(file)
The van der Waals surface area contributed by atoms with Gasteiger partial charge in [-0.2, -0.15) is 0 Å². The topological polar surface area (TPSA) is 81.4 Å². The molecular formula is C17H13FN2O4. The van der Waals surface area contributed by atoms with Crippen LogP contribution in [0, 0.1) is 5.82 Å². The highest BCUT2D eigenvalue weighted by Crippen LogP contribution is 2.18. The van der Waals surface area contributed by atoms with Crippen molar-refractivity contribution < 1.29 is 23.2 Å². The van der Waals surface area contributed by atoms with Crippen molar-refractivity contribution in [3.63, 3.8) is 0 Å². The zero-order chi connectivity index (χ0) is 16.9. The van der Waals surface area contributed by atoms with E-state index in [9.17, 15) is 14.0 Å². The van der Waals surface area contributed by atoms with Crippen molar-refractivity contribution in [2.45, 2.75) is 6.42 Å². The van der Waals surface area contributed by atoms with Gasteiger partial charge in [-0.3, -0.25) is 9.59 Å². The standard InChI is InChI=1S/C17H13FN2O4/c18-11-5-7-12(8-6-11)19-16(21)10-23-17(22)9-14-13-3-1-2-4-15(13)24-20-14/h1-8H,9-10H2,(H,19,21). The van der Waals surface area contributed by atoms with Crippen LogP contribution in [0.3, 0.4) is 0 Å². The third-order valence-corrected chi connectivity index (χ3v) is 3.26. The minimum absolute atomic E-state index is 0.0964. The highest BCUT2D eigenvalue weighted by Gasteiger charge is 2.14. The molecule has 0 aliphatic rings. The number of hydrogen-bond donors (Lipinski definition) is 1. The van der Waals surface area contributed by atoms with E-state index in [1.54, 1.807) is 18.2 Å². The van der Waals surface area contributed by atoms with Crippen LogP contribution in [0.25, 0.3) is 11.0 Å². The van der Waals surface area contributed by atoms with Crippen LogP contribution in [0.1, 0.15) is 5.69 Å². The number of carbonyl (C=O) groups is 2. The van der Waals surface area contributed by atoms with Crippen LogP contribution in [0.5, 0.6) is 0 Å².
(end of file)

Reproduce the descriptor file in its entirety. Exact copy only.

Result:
The van der Waals surface area contributed by atoms with Gasteiger partial charge in [-0.2, -0.15) is 0 Å². The topological polar surface area (TPSA) is 81.4 Å². The molecular formula is C17H13FN2O4. The van der Waals surface area contributed by atoms with Crippen LogP contribution in [0, 0.1) is 5.82 Å². The highest BCUT2D eigenvalue weighted by Crippen LogP contribution is 2.18. The van der Waals surface area contributed by atoms with Crippen molar-refractivity contribution < 1.29 is 23.2 Å². The van der Waals surface area contributed by atoms with Crippen molar-refractivity contribution in [3.63, 3.8) is 0 Å². The zero-order chi connectivity index (χ0) is 16.9. The van der Waals surface area contributed by atoms with E-state index in [9.17, 15) is 14.0 Å². The van der Waals surface area contributed by atoms with Crippen molar-refractivity contribution in [2.45, 2.75) is 6.42 Å². The van der Waals surface area contributed by atoms with Gasteiger partial charge in [-0.3, -0.25) is 9.59 Å². The standard InChI is InChI=1S/C17H13FN2O4/c18-11-5-7-12(8-6-11)19-16(21)10-23-17(22)9-14-13-3-1-2-4-15(13)24-20-14/h1-8H,9-10H2,(H,19,21). The van der Waals surface area contributed by atoms with Crippen LogP contribution in [0.3, 0.4) is 0 Å². The third-order valence-corrected chi connectivity index (χ3v) is 3.26. The minimum absolute atomic E-state index is 0.0964. The highest BCUT2D eigenvalue weighted by Gasteiger charge is 2.14. The molecule has 0 aliphatic rings. The number of hydrogen-bond donors (Lipinski definition) is 1. The van der Waals surface area contributed by atoms with E-state index in [1.54, 1.807) is 18.2 Å². The van der Waals surface area contributed by atoms with Crippen LogP contribution in [0.25, 0.3) is 11.0 Å². The van der Waals surface area contributed by atoms with Crippen LogP contribution in [0.1, 0.15) is 5.69 Å². The number of carbonyl (C=O) groups is 2. The van der Waals surface area contributed by atoms with Crippen LogP contribution in [0.5, 0.6) is 0 Å².